BIBLE HILL - A resident on Avon Street in Bible Hill feels not enough attention is paid to smaller neighbourhoods that are suffering from flooding.
Carson Stewart has lived on the small street, which is located just after the bridge joining Truro and Bible Hill, since 1978. He said while there has been flooding on the street in the past, it has become much worse lately.
"It's disgusting. Water is coming in where it shouldn't come in. We used to be (protected) by the dike that runs to Park Street but we aren't anymore," Stewart said.
Flooding conditions on Sunday resulted in what he estimates to be 75 per cent of his property underwater, including his driveway and his backyard, and the water going up past his ankles.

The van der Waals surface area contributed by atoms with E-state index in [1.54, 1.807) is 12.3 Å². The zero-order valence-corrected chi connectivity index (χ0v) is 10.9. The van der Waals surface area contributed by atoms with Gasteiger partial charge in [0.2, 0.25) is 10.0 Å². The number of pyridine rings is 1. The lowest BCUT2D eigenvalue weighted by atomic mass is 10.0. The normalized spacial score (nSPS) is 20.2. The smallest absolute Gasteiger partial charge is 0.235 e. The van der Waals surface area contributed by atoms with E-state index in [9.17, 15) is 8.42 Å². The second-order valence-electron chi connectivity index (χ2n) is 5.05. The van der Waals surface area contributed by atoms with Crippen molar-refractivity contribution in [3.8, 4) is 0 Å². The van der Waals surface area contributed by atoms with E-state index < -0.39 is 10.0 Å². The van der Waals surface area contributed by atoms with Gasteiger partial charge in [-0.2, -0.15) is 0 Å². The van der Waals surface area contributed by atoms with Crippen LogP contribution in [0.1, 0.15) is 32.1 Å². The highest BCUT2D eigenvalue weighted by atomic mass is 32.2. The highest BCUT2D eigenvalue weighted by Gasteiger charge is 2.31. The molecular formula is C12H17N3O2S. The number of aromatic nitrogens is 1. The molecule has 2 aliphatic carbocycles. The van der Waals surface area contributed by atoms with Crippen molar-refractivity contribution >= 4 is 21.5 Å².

In the flood two weeks ago, he had 14 inches of water in his basement and it took about 12 hours to clean up. In that flood, the water was up past his knees.
Stewart wants the government to find a solution before another flood happens.
"They should be able to fix this ... it should've been looked after a long time ago. They know (flooding) is going to happen so I'd like to see the dike built up more."
He feels smaller neighbourhoods don't get the attention from federal and municipal governments that other larger ones receive.
"It's maddening. This area is overlooked and it's annoying and frustrating. It's the little streets they don't seem to care about as much," he said referring to Avon Street, which has about 20 houses.
And that's not a comforting feeling, he said, when thinking about future flooding.
"We're nervous now. What's going to happen in the spring when the ice thaws? Right now we are bracing ourselves, moving the old car, getting the sump pumps ready. It's not a good feeling."
Stewart said he's considered moving, however, he doesn't believe the property would sell because of flooding issues.